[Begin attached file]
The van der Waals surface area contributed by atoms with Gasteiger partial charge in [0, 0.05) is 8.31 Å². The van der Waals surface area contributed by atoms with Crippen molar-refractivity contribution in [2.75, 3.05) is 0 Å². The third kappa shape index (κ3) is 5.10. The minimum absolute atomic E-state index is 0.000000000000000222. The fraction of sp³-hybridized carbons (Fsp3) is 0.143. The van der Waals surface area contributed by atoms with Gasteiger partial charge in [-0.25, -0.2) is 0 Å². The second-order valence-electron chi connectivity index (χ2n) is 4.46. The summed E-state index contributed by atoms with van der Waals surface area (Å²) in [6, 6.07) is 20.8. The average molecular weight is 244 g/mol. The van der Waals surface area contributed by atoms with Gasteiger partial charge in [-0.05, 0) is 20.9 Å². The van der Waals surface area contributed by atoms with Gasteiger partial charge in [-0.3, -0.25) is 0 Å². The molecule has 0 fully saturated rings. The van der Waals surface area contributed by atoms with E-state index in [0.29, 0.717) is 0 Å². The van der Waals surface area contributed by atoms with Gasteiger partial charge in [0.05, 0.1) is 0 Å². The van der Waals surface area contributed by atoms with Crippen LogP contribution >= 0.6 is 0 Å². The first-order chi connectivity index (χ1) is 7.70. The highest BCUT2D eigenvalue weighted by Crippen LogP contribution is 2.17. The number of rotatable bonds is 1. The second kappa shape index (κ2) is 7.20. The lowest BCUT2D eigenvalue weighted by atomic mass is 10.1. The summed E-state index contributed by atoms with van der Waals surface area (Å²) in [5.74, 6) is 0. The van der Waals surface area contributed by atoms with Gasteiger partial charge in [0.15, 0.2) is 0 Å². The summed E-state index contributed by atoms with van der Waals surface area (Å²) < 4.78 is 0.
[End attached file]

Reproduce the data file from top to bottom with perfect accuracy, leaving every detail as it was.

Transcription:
The van der Waals surface area contributed by atoms with Gasteiger partial charge in [0, 0.05) is 8.31 Å². The van der Waals surface area contributed by atoms with Crippen molar-refractivity contribution in [2.75, 3.05) is 0 Å². The third kappa shape index (κ3) is 5.10. The minimum absolute atomic E-state index is 0.000000000000000222. The fraction of sp³-hybridized carbons (Fsp3) is 0.143. The van der Waals surface area contributed by atoms with Gasteiger partial charge in [-0.25, -0.2) is 0 Å². The second-order valence-electron chi connectivity index (χ2n) is 4.46. The summed E-state index contributed by atoms with van der Waals surface area (Å²) in [6, 6.07) is 20.8. The average molecular weight is 244 g/mol. The van der Waals surface area contributed by atoms with Gasteiger partial charge in [-0.05, 0) is 20.9 Å². The van der Waals surface area contributed by atoms with Gasteiger partial charge in [-0.3, -0.25) is 0 Å². The molecule has 0 fully saturated rings. The van der Waals surface area contributed by atoms with E-state index in [0.29, 0.717) is 0 Å². The van der Waals surface area contributed by atoms with Gasteiger partial charge in [0.05, 0.1) is 0 Å². The van der Waals surface area contributed by atoms with Crippen LogP contribution >= 0.6 is 0 Å². The first-order chi connectivity index (χ1) is 7.70. The highest BCUT2D eigenvalue weighted by Crippen LogP contribution is 2.17. The number of rotatable bonds is 1. The second kappa shape index (κ2) is 7.20. The lowest BCUT2D eigenvalue weighted by atomic mass is 10.1. The summed E-state index contributed by atoms with van der Waals surface area (Å²) in [5.74, 6) is 0. The van der Waals surface area contributed by atoms with Gasteiger partial charge in [0.15, 0.2) is 0 Å². The summed E-state index contributed by atoms with van der Waals surface area (Å²) < 4.78 is 0.